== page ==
- The Intel Nayeem was a Maoist at one point in time. Then he became a police informant and eventually a gangster.
- Operations He is said to be involved in many high-profile murders. He was said to be close to politicians as well as the police.
- Execution Many believe that Nayeem was shot dead as he had started threatening people close to CM Chandrasekhar Rao.
Those who live by the sword are often said to die by it. Therefore, it was not surprising when Nayeemuddin, 45, was killed in a police encounter 50 km from Hyderabad. But, since then, both intriguing and chilling disclosures have tumbled out of the police headquarters regarding his life, leading to questions about his death.
Dubbed as Telangana’s “Gaddafi”, the Maoist-turned-gangster is said to have used women as bodyguards and children as human shields. A cross-dresser with three wives, 250 bank accounts in the name of people he knew and 300 gangsters on his payroll, to whom he paid approximately one crore rupees as salary, Nayeemuddin’s life reads like the script of a complex gangster film.
It is curious that the police claim to be blissfully unaware of Nayeemuddin’s movements until August 8, the day he was shot, when he was apparently operating from small-town Bhongir in Nalgonda district, barely 52 km from Hyderabad, all this while. Police sources claim the gangster, reportedly nurtured by politicians and the police alike, had started feeling emboldened enough to threaten realtors close to the ruling party, perhaps even close relatives of Telangana CM K. Chandrasekhar Rao. The police also claim to have rescued 17 girls between the ages of four and 18 from his dens. His close female associates, Farzana and Afsa, who also doubled up as cook and caretaker, are said to have admitted that Nayeem would exploit these girls sexually and then sell them to clients in Saudi Arabia, Dubai and other gulf countries, besides neighbouring states.
Farzana reportedly confessed to the police that when a 16-year-old girl refused to sleep with Nayeem, she was murdered. When one of the Greyhounds officers questioned the girls, he found they could speak Lambadi apart from Telugu and Hindi. It was later found that Nayeem would procure girls from poor Adivasi families, mostly from DevarkoNDA Mandal in Nalgonda, give them Muslim names and sell them to brokers.
Some of the minor girls were also trained to use weapons and would accompany Nayeem on trips to his guesthouse in Pondaborni and Church House, Goa. The Ranga Reddy Child Welfare Committee, which recorded the statements of some of these girls, said some of them could not recall their native places or the names of their parents since they were picked up at an early age of three to five. The exact whereabouts of the girls are unknown, though some police officials say they are in state homes and are being DNA-tested.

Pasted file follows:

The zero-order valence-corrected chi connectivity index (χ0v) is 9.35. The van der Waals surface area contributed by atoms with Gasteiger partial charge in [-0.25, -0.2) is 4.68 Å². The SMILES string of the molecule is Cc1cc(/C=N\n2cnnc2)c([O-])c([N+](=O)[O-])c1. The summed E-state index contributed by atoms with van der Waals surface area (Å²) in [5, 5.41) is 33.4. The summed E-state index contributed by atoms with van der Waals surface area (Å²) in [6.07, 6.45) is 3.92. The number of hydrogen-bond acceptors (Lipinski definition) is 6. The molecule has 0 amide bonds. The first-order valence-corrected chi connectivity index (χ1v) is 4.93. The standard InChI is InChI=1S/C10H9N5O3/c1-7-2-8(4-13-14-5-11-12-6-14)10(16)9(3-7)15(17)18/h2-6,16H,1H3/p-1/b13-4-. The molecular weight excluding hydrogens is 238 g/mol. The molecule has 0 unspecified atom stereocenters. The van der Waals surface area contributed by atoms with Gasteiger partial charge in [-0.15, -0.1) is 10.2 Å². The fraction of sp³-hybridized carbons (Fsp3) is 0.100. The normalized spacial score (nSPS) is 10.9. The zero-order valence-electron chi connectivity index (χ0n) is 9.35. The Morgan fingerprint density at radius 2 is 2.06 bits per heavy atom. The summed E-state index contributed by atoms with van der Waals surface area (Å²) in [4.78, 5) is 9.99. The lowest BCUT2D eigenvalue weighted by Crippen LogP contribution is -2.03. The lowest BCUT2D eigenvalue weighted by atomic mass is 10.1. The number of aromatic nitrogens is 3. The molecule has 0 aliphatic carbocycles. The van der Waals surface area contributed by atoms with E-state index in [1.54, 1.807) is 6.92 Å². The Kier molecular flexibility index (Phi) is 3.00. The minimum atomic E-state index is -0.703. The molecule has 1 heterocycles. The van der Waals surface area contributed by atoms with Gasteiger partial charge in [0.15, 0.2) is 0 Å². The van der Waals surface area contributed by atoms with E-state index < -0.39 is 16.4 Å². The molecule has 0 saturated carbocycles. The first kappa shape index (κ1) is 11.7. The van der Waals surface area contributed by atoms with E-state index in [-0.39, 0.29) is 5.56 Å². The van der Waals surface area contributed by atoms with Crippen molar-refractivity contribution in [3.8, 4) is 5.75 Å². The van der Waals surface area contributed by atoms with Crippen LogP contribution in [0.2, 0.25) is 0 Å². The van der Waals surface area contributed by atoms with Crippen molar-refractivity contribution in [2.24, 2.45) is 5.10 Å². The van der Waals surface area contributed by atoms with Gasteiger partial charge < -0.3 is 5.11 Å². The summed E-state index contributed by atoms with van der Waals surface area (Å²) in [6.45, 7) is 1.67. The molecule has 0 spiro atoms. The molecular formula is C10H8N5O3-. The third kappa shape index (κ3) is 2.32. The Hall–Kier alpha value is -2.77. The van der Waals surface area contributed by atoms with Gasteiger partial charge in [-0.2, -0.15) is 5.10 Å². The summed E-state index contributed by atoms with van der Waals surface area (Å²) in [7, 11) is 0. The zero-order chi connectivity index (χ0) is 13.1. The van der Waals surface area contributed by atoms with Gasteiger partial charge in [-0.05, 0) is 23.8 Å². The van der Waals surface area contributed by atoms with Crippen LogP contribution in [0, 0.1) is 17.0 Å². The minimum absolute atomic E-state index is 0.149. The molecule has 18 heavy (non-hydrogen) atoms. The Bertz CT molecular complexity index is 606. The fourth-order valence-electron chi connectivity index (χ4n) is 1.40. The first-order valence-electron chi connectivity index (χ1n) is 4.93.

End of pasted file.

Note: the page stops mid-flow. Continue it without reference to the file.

Magsaysay award-winner Sunitha Krishnan, who runs Prajwala, an NGO that rehabilitates survivors of trafficking, says none of the children have been sent to their homes. “Yes, we have often heard of the involvement of Nayeem’s gang in child trafficking,” says Sunitha. “I am assuming that because Nayeem had a huge following in Nalgonda, it would be easy for him to procure girls and children from poverty-stricken Lambada families and those of other communities.”
Police sources say it was not easy to nab the gangster and that it took meticulous planning and the use of new technology for over two months before they could track him down. “He never stayed for more than two days at any one place and would move around in disguise, with women and children in tow so that the police would not suspect anything,” says a source. “The KCR government, which had given top priority to policing and security in order to attract investments to the ‘start-up state’, decided not to take it lying down anymore.”
Among the recoveries made during the operations is a diary containing names of police officers and politicians on Nayeem’s payroll. The Congress is demanding the list be made public. Congress spokesperson Madhu Yaskhi Goud points out that Nayeem, who was also involved in the brutal murders of folk singer Beli Lalitha, civil rights activist Purushottam and Maoist-turned-TRS leader Sambashivudu, had flourished under political patronage.
“Nayeem’s role in extortions was always well-known but the KCR government felt it necessary to eliminate him only when he threatened realtor Jupally Rameshwar Rao and one of the CM’s relatives,” claims Goud. “It is revealing that the government did not act earlier when the common man was being terrorised by him.”
Nayeem is also a key witness in the Sohrabuddin Sheikh encounter killing case and his elimination is seen by some quarters as an attempt by KCR to prove his loyalty to powerful politicians in Delhi. “Why doesn’t the KCR government make Nayeem’s diary public?” asks Goud.
By Madhavi Tata in Hyderabad